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As college graduations start wrapping up, it’s time to give the class of 2016 a postgraduate financial boot camp.

Your first priority, if you are a new grad, is to assess where you stand. Create a two-column list, writing down what you own (assets) on one side, and what you owe (liabilities) on the other. On the liability side, break down the type of debt you're carrying (credit car, auto, student loan) and the interest that you are paying.

At this point, you probably owe more than you own -- so your next step is to create a plan to pay it down. Start by paying off the highest interest loans (usually credit card and autos), and then work your way down to the lower interest ones. If you are among the nearly 70% of 2016 graduates with student loans AND you have separate consumer debt, pay the minimal amount on your student loans while you whittle down your consumer debt. If your only debt is a student loan, though, feel free to make extra payments to accelerate your payoff time. (The average student borrower takes about 20 years to repay his or her loans. Don't be average.)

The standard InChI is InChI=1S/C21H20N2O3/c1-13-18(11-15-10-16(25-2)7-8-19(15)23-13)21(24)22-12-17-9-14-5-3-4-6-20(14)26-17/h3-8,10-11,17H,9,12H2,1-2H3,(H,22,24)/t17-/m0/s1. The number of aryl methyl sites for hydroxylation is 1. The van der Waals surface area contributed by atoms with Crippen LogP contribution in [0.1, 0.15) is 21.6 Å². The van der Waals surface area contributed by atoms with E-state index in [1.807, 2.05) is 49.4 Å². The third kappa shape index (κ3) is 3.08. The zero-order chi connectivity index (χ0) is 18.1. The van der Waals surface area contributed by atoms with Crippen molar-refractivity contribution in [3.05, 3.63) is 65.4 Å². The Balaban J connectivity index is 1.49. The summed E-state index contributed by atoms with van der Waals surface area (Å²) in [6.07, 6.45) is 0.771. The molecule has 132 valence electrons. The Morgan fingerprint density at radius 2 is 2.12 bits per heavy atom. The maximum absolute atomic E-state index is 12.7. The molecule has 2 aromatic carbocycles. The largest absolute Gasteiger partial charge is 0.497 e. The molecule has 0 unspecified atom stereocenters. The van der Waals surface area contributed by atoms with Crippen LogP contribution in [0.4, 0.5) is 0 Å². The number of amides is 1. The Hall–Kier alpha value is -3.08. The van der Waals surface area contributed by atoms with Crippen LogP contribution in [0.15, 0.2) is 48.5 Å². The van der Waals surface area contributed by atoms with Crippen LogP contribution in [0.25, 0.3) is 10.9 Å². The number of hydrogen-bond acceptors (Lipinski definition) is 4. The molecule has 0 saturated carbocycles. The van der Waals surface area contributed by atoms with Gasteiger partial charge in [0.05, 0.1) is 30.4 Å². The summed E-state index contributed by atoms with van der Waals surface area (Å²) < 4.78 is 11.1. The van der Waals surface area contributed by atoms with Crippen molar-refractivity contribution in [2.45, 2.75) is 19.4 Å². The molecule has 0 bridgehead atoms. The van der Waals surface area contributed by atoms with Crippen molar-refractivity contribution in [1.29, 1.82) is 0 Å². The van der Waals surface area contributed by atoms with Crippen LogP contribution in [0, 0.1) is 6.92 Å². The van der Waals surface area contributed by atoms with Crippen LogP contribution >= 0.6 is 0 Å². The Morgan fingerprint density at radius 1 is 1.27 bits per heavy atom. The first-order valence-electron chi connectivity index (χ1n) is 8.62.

Track your spending to understand how much money you can allocate toward paying down debt. Take advantage of apps like Mint, You Need a Budget, Digit, or Level Money: They can help you understand what you're spending and where you can save.

In addition to paying off loans, you also want to set aside a little bit of money each month to establish an emergency reserve fund; eventually you'll want to have six to 12 months’ worth of expenses. Find an interest-bearing savings account, and use this as well to accumulate money for near-term financial goals: a car, your first and last months of rent for a move, or any funds that you plan to access within the next year.

Many recent grads ask whether they should save for retirement or pay down debt. The answer is: a little of both. If your company matches your retirement contribution, then save at least up to the matching level. But even if your employer doesn't match, it's still good to get into the habit of saving for the long term, even if it's a small amount. While your income and tax bracket are still low, it's smart to put that money in a Roth IRA. If you're young, single, and making less than $117,000, you can contribute a maximum of $5,500 to retirement accounts in 2016.